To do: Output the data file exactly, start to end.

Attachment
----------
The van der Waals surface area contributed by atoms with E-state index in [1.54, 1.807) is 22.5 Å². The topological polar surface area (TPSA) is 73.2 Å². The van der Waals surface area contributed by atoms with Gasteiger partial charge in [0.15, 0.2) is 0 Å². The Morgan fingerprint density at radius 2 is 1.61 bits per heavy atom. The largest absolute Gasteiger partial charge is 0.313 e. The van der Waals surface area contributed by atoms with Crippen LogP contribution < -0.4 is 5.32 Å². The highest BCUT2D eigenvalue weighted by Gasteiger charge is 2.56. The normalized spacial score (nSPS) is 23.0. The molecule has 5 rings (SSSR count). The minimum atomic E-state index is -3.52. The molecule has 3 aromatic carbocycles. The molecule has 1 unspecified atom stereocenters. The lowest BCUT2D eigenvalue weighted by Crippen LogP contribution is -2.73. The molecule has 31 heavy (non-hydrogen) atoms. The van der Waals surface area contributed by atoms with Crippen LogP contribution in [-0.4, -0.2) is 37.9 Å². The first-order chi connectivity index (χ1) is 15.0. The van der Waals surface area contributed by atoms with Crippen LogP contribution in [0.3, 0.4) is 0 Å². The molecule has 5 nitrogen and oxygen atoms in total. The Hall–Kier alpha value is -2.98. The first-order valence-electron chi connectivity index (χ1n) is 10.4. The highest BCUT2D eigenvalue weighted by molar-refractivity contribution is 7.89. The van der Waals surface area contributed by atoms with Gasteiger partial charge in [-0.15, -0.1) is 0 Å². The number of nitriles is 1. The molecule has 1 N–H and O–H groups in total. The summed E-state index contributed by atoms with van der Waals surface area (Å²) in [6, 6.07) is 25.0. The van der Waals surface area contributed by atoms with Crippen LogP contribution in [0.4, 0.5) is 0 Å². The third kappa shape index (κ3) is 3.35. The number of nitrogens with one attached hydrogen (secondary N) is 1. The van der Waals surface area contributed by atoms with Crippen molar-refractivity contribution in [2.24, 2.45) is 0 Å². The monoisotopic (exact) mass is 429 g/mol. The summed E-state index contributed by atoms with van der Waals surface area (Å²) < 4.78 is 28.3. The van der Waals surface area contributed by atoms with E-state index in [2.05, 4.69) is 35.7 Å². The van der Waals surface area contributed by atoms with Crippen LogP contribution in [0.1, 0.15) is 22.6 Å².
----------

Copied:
The van der Waals surface area contributed by atoms with E-state index in [1.54, 1.807) is 22.5 Å². The topological polar surface area (TPSA) is 73.2 Å². The van der Waals surface area contributed by atoms with Gasteiger partial charge in [0.15, 0.2) is 0 Å². The Morgan fingerprint density at radius 2 is 1.61 bits per heavy atom. The largest absolute Gasteiger partial charge is 0.313 e. The van der Waals surface area contributed by atoms with Crippen LogP contribution < -0.4 is 5.32 Å². The highest BCUT2D eigenvalue weighted by Gasteiger charge is 2.56. The normalized spacial score (nSPS) is 23.0. The molecule has 5 rings (SSSR count). The minimum atomic E-state index is -3.52. The molecule has 3 aromatic carbocycles. The molecule has 1 unspecified atom stereocenters. The lowest BCUT2D eigenvalue weighted by Crippen LogP contribution is -2.73. The molecule has 31 heavy (non-hydrogen) atoms. The van der Waals surface area contributed by atoms with Crippen LogP contribution in [-0.4, -0.2) is 37.9 Å². The first-order chi connectivity index (χ1) is 15.0. The van der Waals surface area contributed by atoms with Crippen LogP contribution in [0.3, 0.4) is 0 Å². The molecule has 5 nitrogen and oxygen atoms in total. The Hall–Kier alpha value is -2.98. The first-order valence-electron chi connectivity index (χ1n) is 10.4. The highest BCUT2D eigenvalue weighted by molar-refractivity contribution is 7.89. The van der Waals surface area contributed by atoms with Gasteiger partial charge in [-0.15, -0.1) is 0 Å². The number of nitriles is 1. The molecule has 1 N–H and O–H groups in total. The summed E-state index contributed by atoms with van der Waals surface area (Å²) in [6, 6.07) is 25.0. The van der Waals surface area contributed by atoms with Crippen LogP contribution in [0.4, 0.5) is 0 Å². The third kappa shape index (κ3) is 3.35. The number of nitrogens with one attached hydrogen (secondary N) is 1. The van der Waals surface area contributed by atoms with Crippen molar-refractivity contribution in [2.24, 2.45) is 0 Å². The monoisotopic (exact) mass is 429 g/mol. The summed E-state index contributed by atoms with van der Waals surface area (Å²) < 4.78 is 28.3. The van der Waals surface area contributed by atoms with E-state index in [2.05, 4.69) is 35.7 Å². The van der Waals surface area contributed by atoms with Crippen LogP contribution in [0.1, 0.15) is 22.6 Å².